S'pore student scored 181 at PSLE, now in third year at NUS Medicine

Sometimes it takes a village of elders to change an apathetic kid's mind.

Matthias Ang | September 28, 2018, 12:34 PM

Sharing PSLE scores has become a thing as of late.

And some truly impressive stories have been uncovered as a result of this new trend.

Like this guy, for instance:

Which brings to mind for us the case of Tan Jun Xiang, who scored 181 for PSLE, couldn't get into the school he wanted, entered the Normal Academic stream, and eventually applied successfully into the Faculty of Medicine at the National University of Singapore (NUS) last year.

"... studying was not my thing"

Tan admitted in an interview with The Straits Times late last year that he was "very playful" in primary school, and talks about how he "flipped through (his) textbooks a day before (his) PSLE exam".

In fact, even at the sight of his score, he was described as "unmoved" until he saw how disappointed his parents were.

The report goes on to add that he wasn't able to enter the school of his choice, and his parents had to appeal to get him into Ang Mo Kio Secondary School.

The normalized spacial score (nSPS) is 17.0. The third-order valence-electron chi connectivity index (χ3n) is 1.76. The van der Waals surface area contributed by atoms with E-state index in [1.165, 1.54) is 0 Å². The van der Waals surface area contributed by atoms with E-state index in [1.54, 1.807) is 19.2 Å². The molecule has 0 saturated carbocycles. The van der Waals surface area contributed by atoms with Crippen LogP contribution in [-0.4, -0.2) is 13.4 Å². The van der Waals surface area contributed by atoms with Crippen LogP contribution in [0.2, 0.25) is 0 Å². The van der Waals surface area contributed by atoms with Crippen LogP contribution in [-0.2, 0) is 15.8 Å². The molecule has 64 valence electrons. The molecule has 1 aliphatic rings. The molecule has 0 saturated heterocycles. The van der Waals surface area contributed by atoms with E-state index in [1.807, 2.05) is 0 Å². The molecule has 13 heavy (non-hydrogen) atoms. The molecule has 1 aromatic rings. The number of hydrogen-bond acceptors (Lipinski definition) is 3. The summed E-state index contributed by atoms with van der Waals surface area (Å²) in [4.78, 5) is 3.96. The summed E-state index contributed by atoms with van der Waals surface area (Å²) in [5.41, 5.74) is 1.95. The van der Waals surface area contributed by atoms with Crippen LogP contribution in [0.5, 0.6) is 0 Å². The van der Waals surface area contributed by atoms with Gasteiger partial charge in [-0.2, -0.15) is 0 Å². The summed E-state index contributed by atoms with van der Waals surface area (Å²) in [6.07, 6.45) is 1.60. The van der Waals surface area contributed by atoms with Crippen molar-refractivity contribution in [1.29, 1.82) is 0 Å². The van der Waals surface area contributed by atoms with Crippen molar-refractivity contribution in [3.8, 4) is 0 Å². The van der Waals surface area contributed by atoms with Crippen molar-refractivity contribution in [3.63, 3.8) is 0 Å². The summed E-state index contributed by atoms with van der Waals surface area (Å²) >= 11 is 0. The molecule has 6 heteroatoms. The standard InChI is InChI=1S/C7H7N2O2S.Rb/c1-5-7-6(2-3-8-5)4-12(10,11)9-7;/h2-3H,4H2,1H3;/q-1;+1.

Thankfully, that was when he saw the light and started working hard. He reportedly said:

"I did not want to waste the chance I had been given. It was precious."

Tan eventually graduated at the top of his cohort with nine points at his 'O' levels, and he got a place at Singapore Polytechnic's Diploma in Biomedical Sciences course.

And it was there, during an internship at a hospital, where he decided he wanted to be a medical doctor.

Crazy as it was, he applied and got in, and he's now in his third year of study at NUS's Yong Loo Lin School of Medicine. His dad was reportedly so overjoyed that he threw a two-table dinner at a restaurant for a family celebration.

"Don't give up, just aim high and don't compare"

Tan's own perspective has turned out to be one of determination and humility. As quoted by The Straits Times:

"Everyone was very surprised that my PSLE score was only 181 points and they were intrigued by how I made it to medicine.

I tell others: Don’t give up, just aim high and don’t compare yourself to others. You will never know what may happen."

You can read the original interview in hereThe Straits Times .

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Top image collage from Tan Jun Xiang Facebook and NUS Medicine Facebook